Tems is one of the few breakout artists that Nigeria has seen in the last 18 months. With her combination of a unique voice type, distinctive vocal range, pristine brand of music and good looks, she ascended in an industry where few women ascend.
More interestingly, she only needed three singles in ‘Mr. Rebel,’ ‘Looku Looku’ and ‘Try Me’ to capture listener attention and retain it. Particularly, ‘Looku Looku’ is a beautiful song that doesn’t get what it deserves. At the turn of the year, some of the releases she was associated with seemed ill-advised, but she had Khalid feature to celebrate a little later.
Then, the amazing ‘These Days’ dropped. While the song doesn’t necessarily fit the entire spirit of For Broken Ears, many listeners would have bemoaned its exclusion. In a lot of ways, it feels like For Broken Ears is severely belated and subtly ill-timed. There was a window much earlier in Tems’ rise to notoriety that she failed to exploit.
Nonetheless, the seven-track ‘For Broken Ears’ justifies the Tems ‘hype’ and shows that she can definitely make bodies of work. Even more commendably, Tems produced 90% of this EP in a glowing showcase of her rounded artistry.
While this EP will not necessarily catapult Tems into superstardom, it feels like what Time was to Ella Mai; what H.E.R Volume 1 was to H.E.R or what Last Days of Summer was to Summer Walker. ‘For Broken Ears’ is an independent introduction that could form part of a journey to the majors.
However, that would depend on what that missed moment earlier in Tems’ rise to fame means. Nonetheless, it helps that there is absolutely nothing like Tems and there are more dimensions to explore.
On For Broken Ears, her music is largely centred around relatable topics from the 20-something Nigerian struggle aboard sombre production - even when it is pop, as on the Spax-produced ‘Damages.’
Tems explores R&B, Soul, Neo-Soul, Afrosoul, Afro-pop, Quiet Storm and Sentimental Ballad at different points on this EP. Sometimes, it also feels like Tems combines elements of those genres on songs like metaphor-charged girl power anthem that is, ‘Ice T.’ As she rises from the ‘Damages’ of a failed relationship and a philandering lover, her beat is R&B.
Her voice is Soul/Neo-Soul and her vocal application reflects Quiet Storm like Sade or Sentimental Ballad from Rosi Golan. Lyrically, the song is literature in motion as she sings, “I make iced tea with your lemons…”
But before the healing, there was the pain on, ‘Higher’ - the best song on this EP. Tems sings front two perspectives on PR&B. First, she embodies the heartbreaker and then embodies the heartbroken.
The conversation is about insensitivity and heartbreak caused by distance, which ends in a solemn promise from the heartbroken, “I’ll wait...” The heartbreaker is slightly cocky though.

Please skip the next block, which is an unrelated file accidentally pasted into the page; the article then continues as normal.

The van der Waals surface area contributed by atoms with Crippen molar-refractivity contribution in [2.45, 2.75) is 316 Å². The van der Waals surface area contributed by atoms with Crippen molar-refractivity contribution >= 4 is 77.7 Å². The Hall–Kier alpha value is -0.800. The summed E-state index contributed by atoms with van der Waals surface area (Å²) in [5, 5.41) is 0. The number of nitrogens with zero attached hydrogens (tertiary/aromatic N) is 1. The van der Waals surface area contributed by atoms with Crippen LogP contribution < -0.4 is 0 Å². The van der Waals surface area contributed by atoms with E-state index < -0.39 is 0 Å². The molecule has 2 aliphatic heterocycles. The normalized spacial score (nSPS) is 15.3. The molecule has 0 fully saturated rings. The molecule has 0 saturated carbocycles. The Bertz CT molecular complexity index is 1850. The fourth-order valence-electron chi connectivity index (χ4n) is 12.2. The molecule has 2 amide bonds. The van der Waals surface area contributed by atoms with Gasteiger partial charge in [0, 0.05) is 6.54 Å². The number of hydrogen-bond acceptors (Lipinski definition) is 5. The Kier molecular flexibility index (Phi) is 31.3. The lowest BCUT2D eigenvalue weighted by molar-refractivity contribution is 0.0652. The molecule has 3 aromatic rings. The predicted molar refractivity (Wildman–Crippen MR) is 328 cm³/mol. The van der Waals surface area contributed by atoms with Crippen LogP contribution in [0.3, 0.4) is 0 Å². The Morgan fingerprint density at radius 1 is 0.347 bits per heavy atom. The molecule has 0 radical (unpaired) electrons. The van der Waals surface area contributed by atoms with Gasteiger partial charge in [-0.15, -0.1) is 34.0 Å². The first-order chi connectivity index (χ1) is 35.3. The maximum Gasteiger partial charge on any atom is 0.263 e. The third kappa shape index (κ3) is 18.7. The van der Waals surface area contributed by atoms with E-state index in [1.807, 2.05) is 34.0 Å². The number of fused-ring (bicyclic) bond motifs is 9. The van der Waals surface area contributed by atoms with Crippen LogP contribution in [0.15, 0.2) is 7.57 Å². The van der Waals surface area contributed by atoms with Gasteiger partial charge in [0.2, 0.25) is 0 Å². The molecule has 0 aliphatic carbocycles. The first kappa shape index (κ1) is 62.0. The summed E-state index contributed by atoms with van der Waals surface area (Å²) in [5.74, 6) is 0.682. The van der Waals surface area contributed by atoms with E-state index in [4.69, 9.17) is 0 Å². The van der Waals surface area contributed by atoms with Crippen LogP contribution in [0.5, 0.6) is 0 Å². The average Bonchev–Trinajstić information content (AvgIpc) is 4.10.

The journey starts on the piano-based Sentimental Ballad, ‘Interference’ though. Tems reads out a manifesto to her listeners. She asks us, “Tell me what you need to find…” as a low-hanging, near-inaudible vocal seeps through to add another layer of melody.
She urges listeners to, “Open up [their] minds and let [her] in…” before describing ‘For Broken Ears’ as, “This is the place with no shame, this is a mind with no frame, this is the light with no dark, this is the truth with no faults…” The last quote basically encapsulates why this EP is titled, ‘For Broken Ears.’
It looks like Tems meant the EP to be an accomplice for people with questions as well as emotional, personal and mental struggles. On ‘Free Mind,’ she sings about doubt, fear and the mental strains of tough situations. It basically feels like a diary entry by the mentally strained. But instead of succumbing, she embraces the peace that comes with a ‘Free Mind.’
With the existence of ‘Temilade (Interlude)’ on which her mother articulates why she was named ‘Temilade,’ it feels like Tems sees greatness in music as her destiny. On ‘Free Mind,’ she seemingly endorses the belief in a higher phenomenon as she sings, “The fear in my mind is a warning, praying to the one you rely on…”
She also wants the focus to be on her music, hence the catchy artwork with no picture. The segue between ‘Interference’ and ‘Ice T’ is filled with impressive sonic cohesion, albeit while lacking topical nexus.
In the end, Tems creates a self-help song for the headstrong, maligned creative on, ‘The Key.’
‘Damages’ is the weakest song on this EP. This project is near-faultless, but it has flaws on track listing, arrangement and progression. The EP only focuses on sonic cohesion and progression, not topical progression and it makes the topics a little scattered
The arrangement should have been;
This way, Tems could have told a story of self, her manifesto, a short love story and personal tales of empowerment for downtrodden. Another flaw of Tems’ use of her vocal range - it might feel non-explorative and singular to some finicky listeners.
Nonetheless, 'For Broken Ears' is one of the best Nigerian projects of 2020. And Tems' songwriting... Oh that pen!
• 0-1.9: Flop
• 2.0-3.9: Near fall
• 4.0-5.9: Average
• 6.0-7.9: Victory
• 8.0-10: Champion
Pulse Rating: /10
Songwriting, Themes and Delivery: 1.9/2
Enjoyability and Satisfaction: 1.8/2
8.0 - Champion